Aston Martin Heritage Trust’s ‘A3’ celebrations witness the largest gathering of Aston Martin cars and owners in history
26 June event was organised to mark the centenary of the brand’s oldest surviving model - ‘A3’
681 Aston Martin sports cars travelled to the record-breaking gathering, including examples of hugely rare pre- and post-war models
The largest gathering of Aston Martin sports cars in history took place at the weekend (26 June) when the Aston Martin Heritage Trust (AMHT) held its highly-anticipated celebration event marking the centenary of the oldest surviving Aston Martin car, ‘A3’.
A grand total of 681 examples of the marque’s sports cars, including hugely rare and genuine one-off creations, made their way to the Dallas Burston Polo Club near Southam, Warwickshire, to honour a major milestone in the history of the great British car maker.
The AMHT’s ambitious celebration showcased highly prized Aston Martin models in a carefully curated timeline leading visitors on a guided tour through fascinating era-themed car parks.
Aside from ‘A3’ itself the displays included prized examples of almost every period of the brand’s proud 108-year history, from pre-war Aston Martin and Lagonda models through numerous Sir David Brown era cars right up to today’s exciting range of sports cars and the DBX SUV.
A V8 showcase covering the period 1968-2000 included Saloon, Volante, Vantage, Lagonda and Virage while other rarities seen on the day included Aston Martin Tickford specials.
From the modern period both Victor, and a Vulcan, graced the event, alongside the brand’s revolutionary hypercar – Valkyrie – while one-off specials such as the V8-engined Cygnet were also on show.
Of course it was ‘A3’ that many of those attending had travelled to see. Aston Martin chassis number 3, known as ‘A3’, is the jewel in the AMHT’s collection and is the oldest surviving Aston Martin.
Built in 1921, this exceptional piece of iconic British automobilia was used by Lionel Martin, co-founder of Bamford & Martin Ltd, manufacturers of the first Aston Martin sports cars, for both personal and competitive use. The car took several light-car records at Brooklands in 1921, including averaging 100 miles at 86.2 mph. Today, ‘A3’ is a regular at AMHT events and toured the world as part of the Aston Martin centenary celebrations in 2013.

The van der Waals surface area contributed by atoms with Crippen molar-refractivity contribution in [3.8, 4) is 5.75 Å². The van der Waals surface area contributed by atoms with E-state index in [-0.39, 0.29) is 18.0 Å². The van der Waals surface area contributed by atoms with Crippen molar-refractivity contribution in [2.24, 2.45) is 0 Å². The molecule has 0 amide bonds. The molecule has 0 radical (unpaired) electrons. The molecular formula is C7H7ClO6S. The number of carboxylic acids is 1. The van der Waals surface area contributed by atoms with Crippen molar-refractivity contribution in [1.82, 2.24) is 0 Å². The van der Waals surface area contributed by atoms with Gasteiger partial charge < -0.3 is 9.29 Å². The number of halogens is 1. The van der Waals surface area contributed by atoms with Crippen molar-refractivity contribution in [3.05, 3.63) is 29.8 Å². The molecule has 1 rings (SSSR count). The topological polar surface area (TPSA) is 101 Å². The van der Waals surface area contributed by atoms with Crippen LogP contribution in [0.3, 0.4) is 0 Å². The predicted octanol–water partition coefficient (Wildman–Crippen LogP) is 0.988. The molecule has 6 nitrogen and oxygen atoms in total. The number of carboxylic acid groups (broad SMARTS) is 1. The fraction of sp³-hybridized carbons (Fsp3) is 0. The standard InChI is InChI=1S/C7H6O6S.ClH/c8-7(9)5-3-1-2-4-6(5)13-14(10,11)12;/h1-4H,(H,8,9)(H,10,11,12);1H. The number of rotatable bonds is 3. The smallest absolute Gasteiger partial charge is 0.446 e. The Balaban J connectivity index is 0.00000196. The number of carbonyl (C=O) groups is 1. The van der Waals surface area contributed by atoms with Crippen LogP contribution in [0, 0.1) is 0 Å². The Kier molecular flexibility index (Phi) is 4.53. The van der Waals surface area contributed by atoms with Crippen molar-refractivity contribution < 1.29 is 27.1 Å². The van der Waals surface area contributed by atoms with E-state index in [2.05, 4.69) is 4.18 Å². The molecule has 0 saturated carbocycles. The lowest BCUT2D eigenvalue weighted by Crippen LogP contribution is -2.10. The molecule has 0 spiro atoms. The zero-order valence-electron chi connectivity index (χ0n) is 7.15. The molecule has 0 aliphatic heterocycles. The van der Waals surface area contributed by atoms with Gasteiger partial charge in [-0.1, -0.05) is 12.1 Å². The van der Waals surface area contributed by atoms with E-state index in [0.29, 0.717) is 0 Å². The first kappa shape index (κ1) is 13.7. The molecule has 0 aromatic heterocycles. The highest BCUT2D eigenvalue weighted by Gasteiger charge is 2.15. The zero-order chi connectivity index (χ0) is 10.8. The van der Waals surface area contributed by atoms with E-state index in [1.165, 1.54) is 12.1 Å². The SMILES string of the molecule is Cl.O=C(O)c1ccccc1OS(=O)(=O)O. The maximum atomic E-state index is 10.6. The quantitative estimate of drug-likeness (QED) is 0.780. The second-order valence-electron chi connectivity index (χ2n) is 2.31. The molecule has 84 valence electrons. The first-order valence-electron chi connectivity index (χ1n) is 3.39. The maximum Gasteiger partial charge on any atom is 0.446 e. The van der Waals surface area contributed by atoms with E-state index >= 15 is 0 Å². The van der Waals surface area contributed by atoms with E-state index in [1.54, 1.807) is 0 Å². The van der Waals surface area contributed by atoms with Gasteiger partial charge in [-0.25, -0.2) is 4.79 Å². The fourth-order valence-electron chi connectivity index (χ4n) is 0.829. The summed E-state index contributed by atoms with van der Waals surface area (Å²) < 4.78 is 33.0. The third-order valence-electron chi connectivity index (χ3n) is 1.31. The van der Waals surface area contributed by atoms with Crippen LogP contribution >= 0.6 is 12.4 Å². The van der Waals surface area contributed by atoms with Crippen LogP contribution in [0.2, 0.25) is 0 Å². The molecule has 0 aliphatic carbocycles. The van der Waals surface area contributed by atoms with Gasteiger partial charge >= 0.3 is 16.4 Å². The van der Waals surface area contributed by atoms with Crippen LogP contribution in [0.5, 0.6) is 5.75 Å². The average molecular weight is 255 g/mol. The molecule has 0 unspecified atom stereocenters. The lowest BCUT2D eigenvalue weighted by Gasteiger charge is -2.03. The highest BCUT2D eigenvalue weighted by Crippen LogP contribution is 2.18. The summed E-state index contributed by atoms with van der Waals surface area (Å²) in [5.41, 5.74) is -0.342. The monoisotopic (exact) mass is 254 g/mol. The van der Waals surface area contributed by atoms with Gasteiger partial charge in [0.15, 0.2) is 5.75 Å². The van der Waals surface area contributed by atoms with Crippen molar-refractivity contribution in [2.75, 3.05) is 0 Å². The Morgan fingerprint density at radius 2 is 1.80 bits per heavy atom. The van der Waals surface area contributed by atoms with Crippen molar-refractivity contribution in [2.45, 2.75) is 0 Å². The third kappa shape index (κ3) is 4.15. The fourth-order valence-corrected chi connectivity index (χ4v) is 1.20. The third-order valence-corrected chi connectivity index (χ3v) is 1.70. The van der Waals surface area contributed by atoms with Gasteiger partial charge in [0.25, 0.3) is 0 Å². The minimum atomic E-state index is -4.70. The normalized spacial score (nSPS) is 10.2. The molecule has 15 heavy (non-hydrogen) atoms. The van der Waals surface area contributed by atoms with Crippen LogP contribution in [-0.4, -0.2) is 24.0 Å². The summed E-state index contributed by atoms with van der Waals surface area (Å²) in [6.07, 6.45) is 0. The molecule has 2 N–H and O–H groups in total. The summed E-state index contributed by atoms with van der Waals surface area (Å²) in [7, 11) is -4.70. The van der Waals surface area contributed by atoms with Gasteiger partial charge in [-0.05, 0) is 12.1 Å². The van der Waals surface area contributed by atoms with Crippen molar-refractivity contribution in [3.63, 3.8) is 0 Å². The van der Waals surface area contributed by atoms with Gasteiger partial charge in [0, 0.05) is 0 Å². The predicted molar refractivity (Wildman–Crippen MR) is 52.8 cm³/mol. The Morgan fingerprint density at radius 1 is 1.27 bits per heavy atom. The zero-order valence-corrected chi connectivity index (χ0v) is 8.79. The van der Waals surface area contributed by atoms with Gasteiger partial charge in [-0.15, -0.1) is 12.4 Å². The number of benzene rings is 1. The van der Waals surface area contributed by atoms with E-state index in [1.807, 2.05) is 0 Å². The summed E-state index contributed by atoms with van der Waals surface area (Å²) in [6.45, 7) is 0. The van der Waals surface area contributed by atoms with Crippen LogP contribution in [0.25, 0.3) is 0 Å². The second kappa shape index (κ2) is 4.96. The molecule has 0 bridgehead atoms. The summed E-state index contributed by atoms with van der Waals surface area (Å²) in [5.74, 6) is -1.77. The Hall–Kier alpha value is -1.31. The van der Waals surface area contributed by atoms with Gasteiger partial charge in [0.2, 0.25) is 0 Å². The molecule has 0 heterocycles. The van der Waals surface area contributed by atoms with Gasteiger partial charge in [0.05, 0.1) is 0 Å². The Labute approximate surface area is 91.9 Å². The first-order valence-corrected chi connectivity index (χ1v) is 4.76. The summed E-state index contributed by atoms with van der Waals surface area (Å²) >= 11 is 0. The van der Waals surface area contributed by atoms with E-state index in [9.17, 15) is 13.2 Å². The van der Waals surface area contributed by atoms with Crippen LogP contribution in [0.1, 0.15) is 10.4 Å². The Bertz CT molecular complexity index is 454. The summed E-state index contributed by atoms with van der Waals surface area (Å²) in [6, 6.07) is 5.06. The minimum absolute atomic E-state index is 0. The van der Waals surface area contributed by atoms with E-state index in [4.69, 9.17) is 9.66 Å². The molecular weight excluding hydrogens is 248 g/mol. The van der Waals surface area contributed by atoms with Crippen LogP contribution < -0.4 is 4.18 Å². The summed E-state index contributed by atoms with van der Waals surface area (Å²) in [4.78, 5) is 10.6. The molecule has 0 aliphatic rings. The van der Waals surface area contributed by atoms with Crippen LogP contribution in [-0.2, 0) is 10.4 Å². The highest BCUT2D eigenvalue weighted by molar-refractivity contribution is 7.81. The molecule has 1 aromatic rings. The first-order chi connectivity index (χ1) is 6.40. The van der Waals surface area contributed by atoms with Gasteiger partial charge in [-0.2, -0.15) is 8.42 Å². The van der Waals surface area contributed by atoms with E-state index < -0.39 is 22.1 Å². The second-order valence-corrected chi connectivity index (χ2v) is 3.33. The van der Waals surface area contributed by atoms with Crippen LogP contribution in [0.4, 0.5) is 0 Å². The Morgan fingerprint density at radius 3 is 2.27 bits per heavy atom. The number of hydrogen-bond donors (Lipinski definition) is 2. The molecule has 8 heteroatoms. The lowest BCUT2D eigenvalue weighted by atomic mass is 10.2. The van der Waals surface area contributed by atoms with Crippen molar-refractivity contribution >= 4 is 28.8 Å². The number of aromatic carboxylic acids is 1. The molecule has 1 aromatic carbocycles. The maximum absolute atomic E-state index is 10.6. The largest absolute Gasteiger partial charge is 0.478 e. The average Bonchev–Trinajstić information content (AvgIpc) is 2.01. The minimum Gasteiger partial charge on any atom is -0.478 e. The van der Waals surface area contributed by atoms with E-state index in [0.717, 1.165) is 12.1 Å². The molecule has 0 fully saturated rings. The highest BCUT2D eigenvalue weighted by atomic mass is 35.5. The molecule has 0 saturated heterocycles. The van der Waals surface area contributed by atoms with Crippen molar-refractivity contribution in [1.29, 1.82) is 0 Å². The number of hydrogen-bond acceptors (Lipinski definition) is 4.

Over the last two years, the drivetrain has been completely re-built by the expert team at Ecurie Bertelli in Buckinghamshire in order to keep this historic car on the road.
Commenting on the success of the event, and the record-breaking turnout of Aston Martin owners, AMHT Chairman Rob Smith said: “The centenary of ‘A3’ is a huge occasion for us at the AMHT and, of course, the Aston Martin brand, but even with that context we were stunned by quite how many owners made the journey to our event on Saturday.
“We are delighted that so many owners came to the festival to help celebrate the 100th anniversary of ‘A3’ the turnout and interest has been absolutely fantastic!”
‘A3’ is now on show at its regular home, the Aston Martin Museum at Drayton St Leonard, near Wallingford in Oxfordshire. The museum is open for timed, pre-booked visits and tickets are available online at https://aston-martin-museum.arttickets.org.uk/
The AMHT, a charitable organisation formed in 1998, is dedicated to preserving, celebrating, and sharing the history of this iconic luxury British sports car brand.